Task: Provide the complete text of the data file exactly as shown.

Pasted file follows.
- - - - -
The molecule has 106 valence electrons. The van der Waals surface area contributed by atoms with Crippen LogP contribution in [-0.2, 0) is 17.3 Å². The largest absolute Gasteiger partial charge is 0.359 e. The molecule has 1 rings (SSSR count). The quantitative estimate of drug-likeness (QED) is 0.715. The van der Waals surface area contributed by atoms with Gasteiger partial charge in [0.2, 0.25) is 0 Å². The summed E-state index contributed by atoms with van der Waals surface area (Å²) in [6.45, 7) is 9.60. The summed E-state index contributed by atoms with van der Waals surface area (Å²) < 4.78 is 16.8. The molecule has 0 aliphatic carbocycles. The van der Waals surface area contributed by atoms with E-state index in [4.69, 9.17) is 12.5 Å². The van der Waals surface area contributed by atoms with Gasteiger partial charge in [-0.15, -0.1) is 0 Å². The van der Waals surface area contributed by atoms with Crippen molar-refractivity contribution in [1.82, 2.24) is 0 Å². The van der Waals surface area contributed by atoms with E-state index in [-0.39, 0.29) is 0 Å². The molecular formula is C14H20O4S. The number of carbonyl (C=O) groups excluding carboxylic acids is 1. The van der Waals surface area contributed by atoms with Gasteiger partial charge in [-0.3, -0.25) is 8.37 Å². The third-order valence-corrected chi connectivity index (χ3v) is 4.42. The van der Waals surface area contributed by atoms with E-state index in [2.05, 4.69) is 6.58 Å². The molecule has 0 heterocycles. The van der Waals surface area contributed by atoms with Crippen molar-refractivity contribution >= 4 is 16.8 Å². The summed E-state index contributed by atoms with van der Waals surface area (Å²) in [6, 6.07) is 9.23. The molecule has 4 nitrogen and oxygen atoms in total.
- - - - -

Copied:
The molecule has 106 valence electrons. The van der Waals surface area contributed by atoms with Crippen LogP contribution in [-0.2, 0) is 17.3 Å². The largest absolute Gasteiger partial charge is 0.359 e. The molecule has 1 rings (SSSR count). The quantitative estimate of drug-likeness (QED) is 0.715. The van der Waals surface area contributed by atoms with Gasteiger partial charge in [0.2, 0.25) is 0 Å². The summed E-state index contributed by atoms with van der Waals surface area (Å²) in [6.45, 7) is 9.60. The summed E-state index contributed by atoms with van der Waals surface area (Å²) < 4.78 is 16.8. The molecule has 0 aliphatic carbocycles. The van der Waals surface area contributed by atoms with E-state index in [4.69, 9.17) is 12.5 Å². The van der Waals surface area contributed by atoms with Gasteiger partial charge in [-0.15, -0.1) is 0 Å². The van der Waals surface area contributed by atoms with Crippen molar-refractivity contribution in [1.82, 2.24) is 0 Å². The van der Waals surface area contributed by atoms with E-state index in [-0.39, 0.29) is 0 Å². The molecular formula is C14H20O4S. The number of carbonyl (C=O) groups excluding carboxylic acids is 1. The van der Waals surface area contributed by atoms with Gasteiger partial charge in [-0.3, -0.25) is 8.37 Å². The third-order valence-corrected chi connectivity index (χ3v) is 4.42. The van der Waals surface area contributed by atoms with E-state index in [2.05, 4.69) is 6.58 Å². The molecule has 0 heterocycles. The van der Waals surface area contributed by atoms with Crippen molar-refractivity contribution >= 4 is 16.8 Å². The summed E-state index contributed by atoms with van der Waals surface area (Å²) in [6, 6.07) is 9.23. The molecule has 4 nitrogen and oxygen atoms in total.